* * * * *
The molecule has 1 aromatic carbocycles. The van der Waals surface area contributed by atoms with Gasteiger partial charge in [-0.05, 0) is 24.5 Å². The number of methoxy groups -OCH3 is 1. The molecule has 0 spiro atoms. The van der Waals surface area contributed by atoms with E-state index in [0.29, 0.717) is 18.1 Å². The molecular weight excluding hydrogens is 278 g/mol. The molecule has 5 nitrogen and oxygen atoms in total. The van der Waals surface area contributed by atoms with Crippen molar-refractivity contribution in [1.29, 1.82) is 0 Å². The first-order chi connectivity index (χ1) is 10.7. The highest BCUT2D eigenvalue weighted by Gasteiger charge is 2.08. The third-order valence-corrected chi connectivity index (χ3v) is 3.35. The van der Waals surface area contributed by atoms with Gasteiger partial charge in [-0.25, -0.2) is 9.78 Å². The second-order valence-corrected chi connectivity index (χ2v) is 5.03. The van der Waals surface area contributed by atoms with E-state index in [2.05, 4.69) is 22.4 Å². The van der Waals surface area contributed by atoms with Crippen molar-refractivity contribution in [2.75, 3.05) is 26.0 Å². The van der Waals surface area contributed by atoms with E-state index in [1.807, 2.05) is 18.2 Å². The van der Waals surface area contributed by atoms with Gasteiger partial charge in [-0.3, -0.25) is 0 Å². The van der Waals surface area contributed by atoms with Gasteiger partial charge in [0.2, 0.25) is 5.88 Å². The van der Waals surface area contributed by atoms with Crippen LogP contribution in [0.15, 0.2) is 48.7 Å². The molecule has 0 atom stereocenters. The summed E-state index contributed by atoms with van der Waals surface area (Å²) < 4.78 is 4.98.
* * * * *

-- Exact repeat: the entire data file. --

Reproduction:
The molecule has 1 aromatic carbocycles. The van der Waals surface area contributed by atoms with Gasteiger partial charge in [-0.05, 0) is 24.5 Å². The number of methoxy groups -OCH3 is 1. The molecule has 0 spiro atoms. The van der Waals surface area contributed by atoms with E-state index in [0.29, 0.717) is 18.1 Å². The molecular weight excluding hydrogens is 278 g/mol. The molecule has 5 nitrogen and oxygen atoms in total. The van der Waals surface area contributed by atoms with Crippen molar-refractivity contribution in [1.29, 1.82) is 0 Å². The first-order chi connectivity index (χ1) is 10.7. The highest BCUT2D eigenvalue weighted by Gasteiger charge is 2.08. The third-order valence-corrected chi connectivity index (χ3v) is 3.35. The van der Waals surface area contributed by atoms with Gasteiger partial charge in [-0.25, -0.2) is 9.78 Å². The second-order valence-corrected chi connectivity index (χ2v) is 5.03. The van der Waals surface area contributed by atoms with E-state index in [2.05, 4.69) is 22.4 Å². The van der Waals surface area contributed by atoms with Crippen molar-refractivity contribution in [2.75, 3.05) is 26.0 Å². The van der Waals surface area contributed by atoms with E-state index in [1.807, 2.05) is 18.2 Å². The van der Waals surface area contributed by atoms with Gasteiger partial charge in [-0.3, -0.25) is 0 Å². The van der Waals surface area contributed by atoms with Gasteiger partial charge in [0.2, 0.25) is 5.88 Å². The van der Waals surface area contributed by atoms with Crippen LogP contribution in [0.15, 0.2) is 48.7 Å². The molecule has 0 atom stereocenters. The summed E-state index contributed by atoms with van der Waals surface area (Å²) < 4.78 is 4.98.